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The Junior League of Eastern Fairfield County
739 Old Post Rd, Fairfield, CT 06824

The Junior League of Eastern Fairfield County, a not-for-profit organization established in 1920, is an organizationMore of women committed to promoting volunteerism, developing the potential of women and improving communities through the effective action and leadership of trained volunteers.

The Junior League's community projects have included the Bridgeport Childcare Project, whose goal is to build a childcare center in Bridgeport to serve low-income families; providing meals for Operation Hope, a Fairfield agency that helps the homeless and operates a homeless shelter at 50 Nichols St.; partnering with the Thomas Hooker School in Bridgeport to help the school and its students; "Done in a Day" initiatives in which the League's Helping Hands Committee addresses immediate short-term needs in its communities, such as clothing and book drives, spruce-up projects and event staffing.

The League also is active in "Kids in the Kitchen," a national Junior League initiative aimed at empowering children to adopt healthy habits in an effort to reverse the trend of childhood obesity. Local leagues educate at grassroots levels by providing information, materials and interactive lessons related to nutrition and healthy eating to parents and children in their communities.

Members of the Junior League of Eastern Fairfield County receive training in advocacy, community research, fundraising, finance, leadership, public relations and personal development.

Prospective members must be at least 21 years old and pay $100 to receive training at classes held in Fairfield Public Library.

The Junior League of Eastern Fairfield County, whose motto is "Women Building Better Communities," is comprised of women from Bridgeport, Easton, Fairfield, Monroe, Newtown, Redding, Shelton, Stratford, Trumbull, Weston and Westport.

The Junior League of Eastern Fairfield County's headquarters is on the third floor of Burr Homestead, a town-owned historic structure at 739 Old Post Road.

First Church Congregational
148 Beach Rd, Fairfield, CT 06824

First Church Congregational dates to 1639 when the town of Fairfield was settled.

The church's current home atMore 148 Beach Road, across from Old Town Hall, was built in 1892 and is the sixth meeting house of the church to occupy that property. The current church building was built after the previous church building was destroyed, apparently by an arsonist, on the night before Memorial Day in 1890.

The Rev. David W. Spollett, First Church's pastor, was among religious leaders in Fairfield to prompt former First Selectman Jacquelyn C. Durrell to establish Operation Hope, an agency on Nichols Street, next to the Fairfield Police Department, that helps the homeless in 1986.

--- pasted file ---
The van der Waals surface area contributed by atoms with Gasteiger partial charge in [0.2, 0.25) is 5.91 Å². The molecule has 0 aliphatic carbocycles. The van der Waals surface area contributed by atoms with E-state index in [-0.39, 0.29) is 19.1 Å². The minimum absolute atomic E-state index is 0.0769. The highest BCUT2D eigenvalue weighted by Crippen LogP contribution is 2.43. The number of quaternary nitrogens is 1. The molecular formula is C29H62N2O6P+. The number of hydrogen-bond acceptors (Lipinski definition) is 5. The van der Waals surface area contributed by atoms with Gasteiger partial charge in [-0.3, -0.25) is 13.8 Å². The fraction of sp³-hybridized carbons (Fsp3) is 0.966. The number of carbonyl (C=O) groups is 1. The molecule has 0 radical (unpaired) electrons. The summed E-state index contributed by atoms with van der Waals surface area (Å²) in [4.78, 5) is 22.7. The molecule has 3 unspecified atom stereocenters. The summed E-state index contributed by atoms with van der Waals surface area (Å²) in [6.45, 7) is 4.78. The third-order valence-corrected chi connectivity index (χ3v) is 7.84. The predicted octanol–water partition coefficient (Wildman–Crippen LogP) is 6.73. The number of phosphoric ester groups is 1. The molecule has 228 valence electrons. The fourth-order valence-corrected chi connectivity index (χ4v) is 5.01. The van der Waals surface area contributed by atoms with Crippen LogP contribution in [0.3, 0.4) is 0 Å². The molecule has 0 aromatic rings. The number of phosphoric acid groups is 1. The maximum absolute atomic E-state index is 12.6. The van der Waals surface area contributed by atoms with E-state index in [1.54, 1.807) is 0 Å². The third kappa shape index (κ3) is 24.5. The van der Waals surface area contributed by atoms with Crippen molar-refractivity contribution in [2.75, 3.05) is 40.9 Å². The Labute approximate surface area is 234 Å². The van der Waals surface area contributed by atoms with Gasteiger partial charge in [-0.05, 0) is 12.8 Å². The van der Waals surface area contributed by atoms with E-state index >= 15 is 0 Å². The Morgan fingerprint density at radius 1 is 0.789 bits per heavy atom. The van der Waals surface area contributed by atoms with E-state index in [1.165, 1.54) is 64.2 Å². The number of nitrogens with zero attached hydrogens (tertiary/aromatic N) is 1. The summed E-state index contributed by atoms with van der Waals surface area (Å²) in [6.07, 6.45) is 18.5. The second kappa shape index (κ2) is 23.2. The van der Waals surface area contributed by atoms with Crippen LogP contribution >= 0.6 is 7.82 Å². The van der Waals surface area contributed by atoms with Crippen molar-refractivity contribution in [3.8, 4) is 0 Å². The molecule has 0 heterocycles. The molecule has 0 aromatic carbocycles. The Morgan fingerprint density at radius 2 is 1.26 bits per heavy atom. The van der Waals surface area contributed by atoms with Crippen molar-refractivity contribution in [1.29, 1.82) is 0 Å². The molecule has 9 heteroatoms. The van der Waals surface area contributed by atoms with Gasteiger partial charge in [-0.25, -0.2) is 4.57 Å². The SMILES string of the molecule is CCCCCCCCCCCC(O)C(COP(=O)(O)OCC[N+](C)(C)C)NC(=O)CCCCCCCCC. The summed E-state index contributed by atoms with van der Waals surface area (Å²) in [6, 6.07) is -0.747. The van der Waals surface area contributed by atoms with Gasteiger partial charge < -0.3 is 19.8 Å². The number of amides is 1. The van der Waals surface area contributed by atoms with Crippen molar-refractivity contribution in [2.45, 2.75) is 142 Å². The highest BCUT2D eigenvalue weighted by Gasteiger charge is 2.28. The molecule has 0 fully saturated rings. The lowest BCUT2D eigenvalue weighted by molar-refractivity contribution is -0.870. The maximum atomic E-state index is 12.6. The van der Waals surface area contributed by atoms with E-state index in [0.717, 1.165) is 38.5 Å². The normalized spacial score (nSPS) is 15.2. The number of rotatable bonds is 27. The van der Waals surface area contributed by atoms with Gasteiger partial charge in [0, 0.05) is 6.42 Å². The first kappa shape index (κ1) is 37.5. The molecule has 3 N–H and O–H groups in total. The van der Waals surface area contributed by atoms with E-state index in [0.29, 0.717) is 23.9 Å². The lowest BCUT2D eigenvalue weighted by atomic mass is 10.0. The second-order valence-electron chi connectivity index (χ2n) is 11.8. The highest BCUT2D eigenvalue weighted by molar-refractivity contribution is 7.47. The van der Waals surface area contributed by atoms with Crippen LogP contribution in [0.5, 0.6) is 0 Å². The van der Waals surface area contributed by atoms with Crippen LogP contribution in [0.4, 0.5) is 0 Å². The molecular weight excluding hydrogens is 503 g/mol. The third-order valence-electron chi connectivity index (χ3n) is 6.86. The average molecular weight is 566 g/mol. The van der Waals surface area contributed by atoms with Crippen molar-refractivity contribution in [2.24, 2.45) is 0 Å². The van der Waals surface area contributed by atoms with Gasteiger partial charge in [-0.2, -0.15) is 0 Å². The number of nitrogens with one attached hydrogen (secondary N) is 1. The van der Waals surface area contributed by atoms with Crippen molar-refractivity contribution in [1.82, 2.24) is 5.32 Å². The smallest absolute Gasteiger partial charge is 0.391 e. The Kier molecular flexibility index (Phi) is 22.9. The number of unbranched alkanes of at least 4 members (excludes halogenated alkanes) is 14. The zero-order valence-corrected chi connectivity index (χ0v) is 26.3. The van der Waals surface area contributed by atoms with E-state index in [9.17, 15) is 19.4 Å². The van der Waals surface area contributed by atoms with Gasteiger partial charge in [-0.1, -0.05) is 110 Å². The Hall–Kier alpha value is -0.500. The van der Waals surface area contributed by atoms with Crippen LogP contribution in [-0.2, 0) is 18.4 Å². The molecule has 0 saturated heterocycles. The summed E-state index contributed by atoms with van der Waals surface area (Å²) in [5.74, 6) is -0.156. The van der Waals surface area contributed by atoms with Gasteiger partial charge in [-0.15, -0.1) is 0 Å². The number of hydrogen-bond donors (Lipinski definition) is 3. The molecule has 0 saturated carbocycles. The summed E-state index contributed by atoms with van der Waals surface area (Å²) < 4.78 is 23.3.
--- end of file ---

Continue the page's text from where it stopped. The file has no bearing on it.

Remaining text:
Church members recently have been involved in developing elderly housing, volunteering at Habitat for Humanity, Literacy Volunteers and Project Learn, a homework help program, interfaith trips to Israel, continuing a sister church relationship with Walters AME Zion Church in Bridgeport, Holocaust studies, refugee resettlement, affordable housing and service trips to Appalachia.

First Church Congregational says its mission is to be mindful of the rich tradition of its Puritan heritage, aware of the need to move through the world as humble seekers after truth, and strong in its commitment to God's love and justice.

Greenfield Hill Congregational Church
1045 Old Academy Rd, Fairfield, CT 06824

Greenfield Hill Congregational Church was founded in 1725, and the current church building dates to 1855, though itMore was extensively remodeled after a hurricane in 1944 blew down the church's steeple.

Greenfield Hill Congregational Church is run by its congregation. The congregation elects members of boards that run the church, select the church's ministers and staff and approve budgets and programs at the church's annual meeting in late January.

Adult programs at the church include volunteering at Operation Hope, a Fairfield agency that helps the homeless, and for the church's annual Dogwood Festival, which raises money for charities. Adults also serve in the church's Compassion Group, which exists to help members of the church and the broader community, and as confirmation mentors, church school teachers and advisers for youth programs, the Boy Scouts and service trips to Appalachia.

Youth programs include serving as junior deacons, service trips to Appalachia, staffing a soup kitchen in Bridgeport, the "Super Bowl of Caring," which collects donations during Super Bowl week to assist food pantries, and fundraising for cancer research.

Money donated by church members assists local and international charitable organizations.

The church's co-pastors are the Rev. David Johnson Rowe, who has served as a pastor at the church since 1997, and the Rev. Alida Ward, who has served as a pastor at the church since 1989.

Greenfield Hill Congregational Church is the site of the annual Dogwood Festival, a much celebrated event in the spring that draws thousands of visitors from around New England and that raises money for local, national and international charities. The 2010 Dogwood Festival, which will be the 75th, takes place on Mother's Day weekend from May 7 through May 9.

Greenfield Hill Congregational Church says its mission is to be a welcoming community which proclaims the Word of God and the Gospel of Christ, nurtures Christian beliefs and behavior and lifelong maturing in faith, and empowers everyone to grow as a Christian and to minister to others spiritually and physically.

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